The following discussion and analysis of the financial condition and results of our operations should be read in conjunction with the consolidated financial statements and related notes included elsewhere in this filing. In addition to historical consolidated financial information, the following discussion contains forward-looking statements that reflect our plans, estimates and beliefs. These statements involve risks and uncertainties and our actual results could differ materially from those discussed below. See the “Forward Looking Statements” disclosure above for a discussion of the uncertainties, risks and assumptions associated with these statements. See also the “Risk Factors” disclosure above for additional discussion of such risks.

Overview

We operate the world’s largest online marketplace for the vacation rental industry, bringing together millions of travelers seeking vacation rentals online with the property owners and managers of over one million vacation rental properties located in over 190 countries around the world. Our portfolio includes leading vacation rental websites in Australia, Europe New Zealand, Singapore, South America and the United States. During 2014, our websites attracted approximately 884 million website visits, and as of December 31, 2014, our global marketplace included over one million paid listings. During 2014, we continued to focus on providing the largest selection of properties to travelers and the most qualified inquiries and bookings to property owners and managers.

The majority of our revenue is generated from our paid listing business. Our subscription listings generate the majority of our paid listing revenues and generally have annual terms. We improved monetization of our subscription listing base in 2014 through pricing and product changes including continued adoption of our tiered pricing structure and sales of bundled listings. This improved monetization can be seen in the increase in our average revenue per subscription listing in 2014. Tiered pricing allows property owners and managers with paid subscriptions to improve their position in search results by purchasing a higher subscription level, or tier. Bundled listings provide subscribers with the opportunity to purchase additional distribution on multiple HomeAway websites. We also offer performance-based pricing on some websites, which allows owners and managers to list their properties for free and pay us a commission for bookings. In order to grow our revenue from performance based listings, we will focus on increasing the number of bookings for these customers. Additionally, we believe that we can grow the number of paid listings and generate additional revenue.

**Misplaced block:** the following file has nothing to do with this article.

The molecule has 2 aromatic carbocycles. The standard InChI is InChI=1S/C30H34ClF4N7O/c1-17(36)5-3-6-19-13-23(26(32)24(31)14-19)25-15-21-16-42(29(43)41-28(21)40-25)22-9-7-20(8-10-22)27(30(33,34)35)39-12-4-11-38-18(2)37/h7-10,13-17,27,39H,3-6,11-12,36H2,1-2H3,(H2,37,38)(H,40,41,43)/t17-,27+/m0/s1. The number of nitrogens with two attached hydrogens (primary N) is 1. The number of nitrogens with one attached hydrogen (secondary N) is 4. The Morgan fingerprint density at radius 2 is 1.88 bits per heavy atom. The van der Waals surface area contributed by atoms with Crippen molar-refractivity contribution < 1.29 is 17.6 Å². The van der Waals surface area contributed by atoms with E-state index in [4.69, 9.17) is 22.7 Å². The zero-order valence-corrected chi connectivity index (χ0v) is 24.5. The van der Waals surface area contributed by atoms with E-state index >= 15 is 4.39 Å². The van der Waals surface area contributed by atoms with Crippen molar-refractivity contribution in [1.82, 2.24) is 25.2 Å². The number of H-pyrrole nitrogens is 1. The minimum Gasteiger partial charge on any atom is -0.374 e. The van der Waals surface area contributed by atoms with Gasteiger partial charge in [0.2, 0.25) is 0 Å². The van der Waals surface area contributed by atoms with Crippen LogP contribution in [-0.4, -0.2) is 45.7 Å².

We believe that having a large selection of qualified properties is necessary to attract and retain travelers. Our total paid listings grew in 2014 by 17.2% as we added more than 152,000 new paid listings, net of non-renewals, while performance-based listings grew by 71.0% as property owners and managers continued to adopt the new performance-based model. We expect that performance-based listings will continue to grow at a faster rate than subscriptions. Additionally, we are continually investing in product enhancements and property owner and manager communications to encourage high quality listings on our websites to ensure a positive experience for travelers.

Enablement of online booking capabilities on our websites has been and will continue to be a focus for our Company. While the inquiry process still remains important to many travelers in the selection of a vacation rental, we believe online bookable properties will provide a better experience for travelers and offers greater process efficiencies for many of our property owners and managers. We continue to see increased adoption of paid listings that are online bookable as well as increased adoption of our online payments platform, which is currently available on the majority of our websites.

We consider a listing to be online bookable when it has a fully updated calendar and rates, which allows the traveler to accurately estimate the cost of the stay. In some cases the booking will take place immediately and in other cases our owners and managers will require additional information before accepting or rejecting the booking request. As to payment processing, property owners and managers are encouraged but not required to use our payments platform which is continuously being improved to support multiple payment methods. This is

 

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important for our marketplace in our global environment. We also allow payments to be processed by offline or through integrated platforms. Property owners and managers, in some countries, can make value-added products available for purchase through our payments platform. We believe that adoption and increased use of our platform over time will allow us to earn more revenue from ancillary products while providing a more secure and efficient payment mechanism for travelers. We plan to introduce new products and services for travelers, property owners and managers which we believe will provide further opportunities to generate revenue through our marketplace.